تاثیر تبدیل وضعیت بیمارستان های دسترسی به فوریت های حیاتی بر بهره وری بیمارستانی
|کد مقاله||سال انتشار||تعداد صفحات مقاله انگلیسی||ترجمه فارسی|
|4631||2012||12 صفحه PDF||سفارش دهید|
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Publisher : Elsevier - Science Direct (الزویر - ساینس دایرکت)
Journal : Socio-Economic Planning Sciences, Available online 12 October 2012
This study examines the impact of Critical Access Hospital (CAH) Program on hospital efficiency using a two-stage approach, where data envelopment analysis is used in the first stage to estimate cost, technical, and allocative efficiency scores of a sample of rural hospitals. Densities of efficiency scores of CAHs and prospectively paid rural hospitals are estimated and compared using a nonparametric kernel density estimator and a bootstrap-based test. In the second stage, efficiency scores are regressed on environmental variables using bootstrapped truncated regressions. Density analysis and results from bootstrapped truncated regressions show that CAHs are less cost and allocatively efficient compared to prospectively paid rural hospitals, without being less technically efficient. Relative to their pre-conversion selves, CAHs appear to be slightly less allocatively efficient, while they are slightly more technically efficient and no less cost efficient. Overall, our results suggest that the CAH Program may have decreased the allocative and cost efficiencies of those rural hospitals that converted to CAH status relative to prospectively paid rural hospitals, without significantly increasing their technical efficiency.
The Critical Access Hospital (CAH) Program, introduced by the Balanced Budget Act of 1997, has been created to protect small, financially vulnerable rural hospitals that might be important for access to health care services in isolated rural areas in the U.S. . A hospital that converts to CAH status receives Medicare cost-based reimbursement provided it meets requirements such as restrictions on the maximum number of acute care beds and annual average length of inpatient stay. Under cost-based reimbursement, hospitals are reimbursed for the total costs of providing health care services. This reimbursement method was used by Medicare to pay for hospital services before 1983. Although access to health care services and hospital finances improved significantly, cost-based reimbursement led to a rapid increase in health care costs. Furthermore, historical evidence suggested that it was associated with inefficiency in hospital operations. Under cost-based reimbursement, payment levels equaled hospitals' costs. Thus, it provided incentives for hospitals to oversupply services, overuse resources, and increase costs in order to increase their revenues since Medicare paid for services on a cost basis  and . In 1983, Medicare introduced a new payment method known as the Prospective Payment System (PPS). Medicare classified all illnesses into diagnosis-related groups (DRG) and estimated the average cost per case for each group. Under the PPS, hospitals are paid fixed prices based on the DRGs and are allowed to keep the difference between these fixed DRG prices and their costs. Thus, the PPS has provided incentives for hospitals to reduce costs and improve efficiency by motivating hospitals to keep their costs below the PPS rates in order to make profits . Small rural hospitals, however, were particularly vulnerable to the financial pressures of the PPS and commonly failed to cover costs on Medicare patients . The CAH Program has been created to maintain access to health care services in isolated rural communities by improving the financial conditions of small rural hospitals and preventing their closure. However, there have been concerns that Medicare cost-based reimbursement has provided a disincentive for CAHs to control costs and operate efficiently. In the 2005 Report to Congress, the Medicare Payment Advisory Commission (MedPAC)  states: “Although the CAH Program has helped preserve access to emergency and inpatient care in isolated areas, it may not have accomplished this goal in an efficient manner.” The objective of this paper is to determine the impact (if any) of CAH conversion on hospital efficiency. To achieve this objective, we use recent developments in the area of efficiency analysis implemented using a two-stage approach. In the first stage, we estimate hospital cost, technical, and allocative efficiency scores using data envelopment analysis (DEA) . In simple terms, a firm is technically efficient if it uses the minimum quantities of inputs to produce a given level of outputs . For the hospital sector, technical efficiency refers to the relationship between inputs used (i.e., capital and labor) and outputs produced (i.e., outpatient visits, inpatient days, surgeries, etc.). Allocative efficiency reflects the ability of a hospital to produce a given level of outputs using the optimal combination of inputs (i.e., cost-minimizing), given input prices. A hospital is (overall) cost efficient when it is both technically and allocatively efficient. Cost efficiency indicates the extent to which the hospital minimizes the cost of producing a specific level of outputs, given input prices. Further, the densities of efficiency scores of CAHs and PPS (non-CAH) rural hospitals (which include hospitals prior to CAH conversion as well as non-converting, PPS rural hospitals) are estimated and compared using a nonparametric kernel density estimator and a bootstrap-based test proposed by Simar and Zelenyuk . In the second stage, we use truncated regressions with bootstrap suggested by Simar and Wilson  to investigate how the conditional mean of efficiency scores is influenced by environmental variables such as CAH status, Medicare and Medicaid reimbursement, hospital ownership, etc. Previous studies analyzed the impact of Medicare reimbursement changes on either cost efficiency  and  or technical efficiency of health care facilities  using standard methods such as DEA or stochastic frontier analysis. To the best of our knowledge, this is the first study that examines differences in all three Farrell  type efficiency measures jointly between hospitals operating under different Medicare reimbursement systems, using methodological advancements proposed by Simar and Zelenyuk  and Simar and Wilson . We hypothesize that cost-based reimbursed CAHs are more cost inefficient than PPS rural hospitals because of the differences in Medicare reimbursement methods, and thus incentives, facing these two groups of rural hospitals. Additionally, we analyze not only whether CAHs are more cost inefficient than PPS rural hospitals but also whether this cost inefficiency increase comes more from technical inefficiency (i.e., hospitals do not use the minimum input quantities to produce their output levels) or allocative inefficiency (i.e., hospitals do not use the least-cost combination of inputs, given input prices, in producing their outputs). Section 2 of this article presents background information on the CAH Program and Section 3 briefly reviews previous research on the performance of CAHs as well as on the impact of Medicare reimbursement changes on the efficiency of health care facilities. In Section 4, we summarize the methodological approach and the data used in the analysis is described in Section 5. Section 6 presents the results and discusses the principal findings, with conclusions presented in Section 7.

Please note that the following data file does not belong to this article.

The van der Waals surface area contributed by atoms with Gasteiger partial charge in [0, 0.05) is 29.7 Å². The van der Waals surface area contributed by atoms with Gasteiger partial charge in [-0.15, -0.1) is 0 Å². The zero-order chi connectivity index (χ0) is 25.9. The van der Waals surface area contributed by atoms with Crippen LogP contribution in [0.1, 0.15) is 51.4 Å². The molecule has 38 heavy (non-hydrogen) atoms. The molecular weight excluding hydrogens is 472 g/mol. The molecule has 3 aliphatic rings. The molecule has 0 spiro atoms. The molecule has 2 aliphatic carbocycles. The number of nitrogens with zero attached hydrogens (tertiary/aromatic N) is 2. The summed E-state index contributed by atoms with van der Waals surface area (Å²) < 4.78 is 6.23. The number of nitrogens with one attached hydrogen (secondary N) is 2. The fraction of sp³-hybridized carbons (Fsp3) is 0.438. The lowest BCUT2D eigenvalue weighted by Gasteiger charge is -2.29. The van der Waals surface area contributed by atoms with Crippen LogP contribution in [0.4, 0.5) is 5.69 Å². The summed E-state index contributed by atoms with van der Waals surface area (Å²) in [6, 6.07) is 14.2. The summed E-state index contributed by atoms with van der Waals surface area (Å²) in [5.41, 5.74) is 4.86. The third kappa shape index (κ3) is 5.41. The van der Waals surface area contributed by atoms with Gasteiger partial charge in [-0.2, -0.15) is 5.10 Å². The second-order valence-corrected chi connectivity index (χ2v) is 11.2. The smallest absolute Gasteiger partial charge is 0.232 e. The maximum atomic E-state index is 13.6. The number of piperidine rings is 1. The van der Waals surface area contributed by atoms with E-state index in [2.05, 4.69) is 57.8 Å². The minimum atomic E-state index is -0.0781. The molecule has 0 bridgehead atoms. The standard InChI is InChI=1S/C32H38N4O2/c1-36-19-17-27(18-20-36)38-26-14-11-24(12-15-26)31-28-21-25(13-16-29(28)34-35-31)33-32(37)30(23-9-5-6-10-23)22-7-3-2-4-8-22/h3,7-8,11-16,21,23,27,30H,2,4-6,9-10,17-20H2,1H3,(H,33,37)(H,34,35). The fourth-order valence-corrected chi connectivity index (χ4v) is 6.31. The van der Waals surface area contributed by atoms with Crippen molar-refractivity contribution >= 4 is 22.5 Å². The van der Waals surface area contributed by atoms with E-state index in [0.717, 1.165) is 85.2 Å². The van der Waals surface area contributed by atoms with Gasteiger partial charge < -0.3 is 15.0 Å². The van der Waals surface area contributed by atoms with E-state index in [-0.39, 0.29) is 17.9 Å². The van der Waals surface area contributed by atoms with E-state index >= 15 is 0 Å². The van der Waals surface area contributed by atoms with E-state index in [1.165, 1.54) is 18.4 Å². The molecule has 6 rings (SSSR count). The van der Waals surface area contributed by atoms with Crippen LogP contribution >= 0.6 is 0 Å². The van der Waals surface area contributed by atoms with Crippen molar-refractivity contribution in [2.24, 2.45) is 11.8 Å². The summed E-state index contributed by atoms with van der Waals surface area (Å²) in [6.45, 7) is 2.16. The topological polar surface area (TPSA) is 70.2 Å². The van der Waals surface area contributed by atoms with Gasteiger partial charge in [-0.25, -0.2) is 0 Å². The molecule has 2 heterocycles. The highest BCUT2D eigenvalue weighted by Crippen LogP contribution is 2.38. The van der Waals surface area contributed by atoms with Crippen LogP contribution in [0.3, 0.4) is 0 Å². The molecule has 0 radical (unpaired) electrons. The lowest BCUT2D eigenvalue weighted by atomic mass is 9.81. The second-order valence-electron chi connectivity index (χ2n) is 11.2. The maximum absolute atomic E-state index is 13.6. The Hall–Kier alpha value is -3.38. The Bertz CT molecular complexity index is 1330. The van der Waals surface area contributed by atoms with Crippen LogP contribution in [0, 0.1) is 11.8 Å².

نتیجه گیری انگلیسی
This study analyzed the impact of conversion to CAH status on hospital efficiency using a two-stage approach and recent methodological advancements in efficiency analysis. In the first stage, DEA was used to estimate hospital cost, technical, and allocative efficiency scores. Using a kernel density estimator and a bootstrap-based test, we estimated and compared the distributions of inefficiency scores of CAHs before and after conversion, as well as with those of a comparison group of non-converting, PPS rural hospitals. In the second stage, bootstrapped truncated regressions were estimated in which cost, technical, and allocative inefficiencies were regressed on explanatory variables. The results of Simar–Zelenyuk-adapted-Li test and density analysis showed that CAHs were less cost and allocatively efficient than the comparison group of non-converting, PPS rural hospitals in 2005 and 2006, while they were no less technically efficient. When compared with their pre-conversion selves in 1997 and 1998, CAHs appeared to be slightly less allocatively efficient, while they were slightly more technically efficient and no less cost efficient. The second stage bootstrapped truncated regression results showed that CAHs were less cost and allocatively efficient than PPS rural hospitals, while they were no less technically efficient. A shortcoming of this research is the lack of quality controls. While our results would have been strengthened with the inclusion of quality measures, the approach taken here to study the impact of CAH conversion on hospital efficiency made it impossible to find quality measures for the two years before conversion (1997 and 1998). As new data become available, future research on CAH efficiency should incorporate quality controls in the methodological advancements proposed by Simar and Wilson . The Critical Access Hospital Program has created incentives to maintain inpatient access in remote rural areas of the U.S. at an increased cost. While the results suggest that overall economic (cost) efficiency declined, the inability to quickly substitute to lower cost inputs as input prices change may be the leading driver of that inefficiency. Federal programs should consider strategies that help CAHs reduce labor inputs as their labor costs increase as well as identify lower cost models for providing up-to-date facilities and equipment.